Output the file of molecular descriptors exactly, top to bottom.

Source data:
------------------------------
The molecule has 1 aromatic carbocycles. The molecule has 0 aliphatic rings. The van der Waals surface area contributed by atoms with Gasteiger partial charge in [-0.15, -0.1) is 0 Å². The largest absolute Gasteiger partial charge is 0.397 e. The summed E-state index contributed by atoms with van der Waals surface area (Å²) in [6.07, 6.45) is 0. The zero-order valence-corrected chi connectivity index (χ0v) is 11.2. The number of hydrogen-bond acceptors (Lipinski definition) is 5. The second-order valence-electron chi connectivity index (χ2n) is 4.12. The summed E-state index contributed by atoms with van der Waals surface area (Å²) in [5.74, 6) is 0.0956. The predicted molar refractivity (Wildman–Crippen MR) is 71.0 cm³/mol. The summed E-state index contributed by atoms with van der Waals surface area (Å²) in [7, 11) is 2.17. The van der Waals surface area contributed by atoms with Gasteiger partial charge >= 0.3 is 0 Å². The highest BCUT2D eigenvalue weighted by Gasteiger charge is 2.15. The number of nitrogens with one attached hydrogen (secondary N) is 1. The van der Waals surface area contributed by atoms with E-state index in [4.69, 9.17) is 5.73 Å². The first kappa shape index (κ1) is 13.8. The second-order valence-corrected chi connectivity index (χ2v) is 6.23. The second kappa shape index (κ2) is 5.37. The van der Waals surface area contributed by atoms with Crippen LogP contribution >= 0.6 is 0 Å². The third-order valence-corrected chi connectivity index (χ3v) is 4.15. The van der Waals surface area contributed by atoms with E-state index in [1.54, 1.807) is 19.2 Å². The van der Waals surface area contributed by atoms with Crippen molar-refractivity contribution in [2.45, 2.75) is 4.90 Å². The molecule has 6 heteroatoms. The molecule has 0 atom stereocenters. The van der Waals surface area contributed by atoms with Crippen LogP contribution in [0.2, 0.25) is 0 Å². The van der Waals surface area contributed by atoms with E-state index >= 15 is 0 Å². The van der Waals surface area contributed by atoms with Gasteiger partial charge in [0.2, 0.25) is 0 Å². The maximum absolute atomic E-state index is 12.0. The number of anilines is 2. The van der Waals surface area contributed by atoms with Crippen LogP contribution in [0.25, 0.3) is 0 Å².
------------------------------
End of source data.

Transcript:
The molecule has 1 aromatic carbocycles. The molecule has 0 aliphatic rings. The van der Waals surface area contributed by atoms with Gasteiger partial charge in [-0.15, -0.1) is 0 Å². The largest absolute Gasteiger partial charge is 0.397 e. The summed E-state index contributed by atoms with van der Waals surface area (Å²) in [6.07, 6.45) is 0. The zero-order valence-corrected chi connectivity index (χ0v) is 11.2. The number of hydrogen-bond acceptors (Lipinski definition) is 5. The second-order valence-electron chi connectivity index (χ2n) is 4.12. The summed E-state index contributed by atoms with van der Waals surface area (Å²) in [5.74, 6) is 0.0956. The predicted molar refractivity (Wildman–Crippen MR) is 71.0 cm³/mol. The summed E-state index contributed by atoms with van der Waals surface area (Å²) in [7, 11) is 2.17. The van der Waals surface area contributed by atoms with Gasteiger partial charge >= 0.3 is 0 Å². The highest BCUT2D eigenvalue weighted by Gasteiger charge is 2.15. The number of nitrogens with one attached hydrogen (secondary N) is 1. The van der Waals surface area contributed by atoms with E-state index in [4.69, 9.17) is 5.73 Å². The first kappa shape index (κ1) is 13.8. The second-order valence-corrected chi connectivity index (χ2v) is 6.23. The second kappa shape index (κ2) is 5.37. The van der Waals surface area contributed by atoms with Crippen LogP contribution >= 0.6 is 0 Å². The third-order valence-corrected chi connectivity index (χ3v) is 4.15. The van der Waals surface area contributed by atoms with E-state index in [1.54, 1.807) is 19.2 Å². The van der Waals surface area contributed by atoms with Crippen molar-refractivity contribution in [2.45, 2.75) is 4.90 Å². The molecule has 6 heteroatoms. The molecule has 0 atom stereocenters. The van der Waals surface area contributed by atoms with Crippen LogP contribution in [0.2, 0.25) is 0 Å². The van der Waals surface area contributed by atoms with E-state index >= 15 is 0 Å². The van der Waals surface area contributed by atoms with Gasteiger partial charge in [0.2, 0.25) is 0 Å². The maximum absolute atomic E-state index is 12.0. The number of anilines is 2. The van der Waals surface area contributed by atoms with Crippen LogP contribution in [0.25, 0.3) is 0 Å².